Unhappy Agents? How to Reduce Contact Center Turnover

7 Tactics to build an agent-first contact center environment

By: Pam Hynes, Vice President of Client Experience

Originally posted by Contact Center Pipeline.

Agents are powerful. As the contact center’s lifeline, they’re the heart of customer service teams and the fuel that keeps companies running. However, agents are less engaged in the workplace than ever before, contributing to a turnover rate of nearly 50 percent (or higher). Since 92 percent of customers say the agent’s perceived mood affects the experience, it’s crucial to learn how to deliver an agent-first work environment with these tactics.

Re-evaluate hiring strategies

Losing employees is expensive and can cost a single contact center more than $300,000 a year to recruit and train new agents. Because of this, contact centers can’t afford to hire agents who aren’t a fit for the team.

So, as a candidate moves through the hiring process, consider their personality, communication skills and cultural fit. Also, make sure every candidate is provided with clearly defined job roles and examples of common tasks, so they understand day-to-day responsibilities. This will help ensure the right agents are hired and stay with the company for the long haul.

Provide in-line training

From week to week, agents only get about 7 percent of their manager’s attention for training, which leaves them unequipped to handle the pressure and workload of dealing with unhappy customers. Fight this battle by investing in technology that provides proactive in-line training, which allows agents and supervisors to work in quick periods of training throughout the day without interrupting operations.

Offer the right incentives

Make sure to offer incentives to attract higher-quality candidates and entice them to stay. Done right, these kinds of programs can keep employees focused and excited about their jobs. One example would be offering top performers the option to work remotely or from home. Fortunately, with cloud-based systems, remote agents are now easier to manage and monitor.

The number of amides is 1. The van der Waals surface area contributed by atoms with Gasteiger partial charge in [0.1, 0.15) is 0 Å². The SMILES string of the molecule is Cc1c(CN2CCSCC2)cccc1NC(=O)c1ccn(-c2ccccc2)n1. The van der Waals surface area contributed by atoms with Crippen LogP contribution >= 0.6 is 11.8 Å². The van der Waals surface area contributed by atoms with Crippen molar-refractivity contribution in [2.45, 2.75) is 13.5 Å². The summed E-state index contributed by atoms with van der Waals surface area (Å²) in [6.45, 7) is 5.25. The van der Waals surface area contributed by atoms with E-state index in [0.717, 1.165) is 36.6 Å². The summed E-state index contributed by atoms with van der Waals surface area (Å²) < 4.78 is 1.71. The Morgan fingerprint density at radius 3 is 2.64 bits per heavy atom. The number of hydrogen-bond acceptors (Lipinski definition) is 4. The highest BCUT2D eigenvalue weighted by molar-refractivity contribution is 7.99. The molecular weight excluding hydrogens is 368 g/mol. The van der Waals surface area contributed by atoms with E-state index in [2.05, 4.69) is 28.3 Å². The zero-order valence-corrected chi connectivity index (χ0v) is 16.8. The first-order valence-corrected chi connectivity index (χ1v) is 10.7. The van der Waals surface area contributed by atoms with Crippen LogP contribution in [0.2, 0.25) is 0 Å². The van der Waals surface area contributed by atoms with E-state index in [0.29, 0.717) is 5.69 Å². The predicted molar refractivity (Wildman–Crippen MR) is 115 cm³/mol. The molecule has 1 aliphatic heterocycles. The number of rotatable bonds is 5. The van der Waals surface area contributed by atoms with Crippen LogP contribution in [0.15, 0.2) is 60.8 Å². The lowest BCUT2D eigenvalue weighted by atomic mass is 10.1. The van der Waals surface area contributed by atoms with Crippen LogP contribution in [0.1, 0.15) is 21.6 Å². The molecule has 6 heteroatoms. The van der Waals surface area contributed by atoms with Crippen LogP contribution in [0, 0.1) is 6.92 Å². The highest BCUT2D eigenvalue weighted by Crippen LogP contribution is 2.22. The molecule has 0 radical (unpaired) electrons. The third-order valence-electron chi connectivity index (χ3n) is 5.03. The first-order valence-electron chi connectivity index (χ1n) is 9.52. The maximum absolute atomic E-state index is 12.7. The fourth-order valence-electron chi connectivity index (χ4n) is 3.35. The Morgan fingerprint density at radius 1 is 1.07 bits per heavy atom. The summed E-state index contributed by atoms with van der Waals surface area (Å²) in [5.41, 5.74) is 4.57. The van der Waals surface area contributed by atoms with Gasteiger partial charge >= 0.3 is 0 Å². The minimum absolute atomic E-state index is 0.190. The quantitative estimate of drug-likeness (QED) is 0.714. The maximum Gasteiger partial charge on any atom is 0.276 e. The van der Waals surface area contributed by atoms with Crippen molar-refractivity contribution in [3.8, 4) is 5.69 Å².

Another type of incentive is offering training opportunities to recognize top agents. Not only does this showcase how the company invests in the success of its employees but also helps determine which agents are well-suited for management positions.

Let them step away

In a contact center, agents sit for most of the day, which only contributes to the effects of stress. Counteract the deadly combo of stress and sitting by letting agents step away from their desks. This can be accomplished by encouraging them to get up, move or meditate for five minutes every hour. Implementing multiple quick breaks throughout the day has been shown to reduce stress and increase productivity.

Offer flexible schedules

All employees crave flexibility in the workplace. One way to accomplish this is by self-rostering, which has been shown to reduce absenteeism and turnover. With this process, peers work together to agree on their schedules, rather than be assigned a schedule from a manager.

Another way is through annualized hours, which calculates the number of hours worked per year as opposed to per week. On this system, contact centers can more easily allow agents to take time off for vacation or personal days, contributing to less stress and more happiness in the workplace.

Leverage technology

Even with flexibility and top-notch training, stressors will still present themselves daily. However, investing in new software can help decrease stressful situations by streamlining work processes.

For instance, up-to-date software from leading vendors makes agents’ jobs easier by allowing them to seamlessly work with multiple applications, and switch between communication channels. Agents are then able to gather all relevant data with a single click and move from channel to channel without ending interactions.

Set clear KPIs

First Contact Resolution, service level and Average Handle Time are all important data points to measure. But agents need to understand a manager’s goals and expectations so they know when they are underperforming. Without clearly defined goals and the necessary support, agents will be at risk of failing. If goals or expectations change, always be sure to communicate those changes to agents on a consistent basis.

Final Thoughts

There’s no clear-cut path to improving agent happiness. And although reducing agent turnover doesn’t happen overnight, don’t wait around and allow unhappy agents to hurt customer retention and loyalty. The time is now to implement these actions to improve contact center culture and create a better workplace.

About Pam Hynes

Pam Hynes is the vice president of client experience at Sharpen Technologies, a contact center platform with an agent-first focus. Sharpen’s cloud-native contact center platform helps midsize to enterprise-level companies create perfect customer experiences. Designed for agent productivity and efficiency, Sharpen offers a solution for both customer support and outbound sales teams. Through better technology, the company is creating happier agents and seamless customer experiences. Learn more at www.sharpencx.com.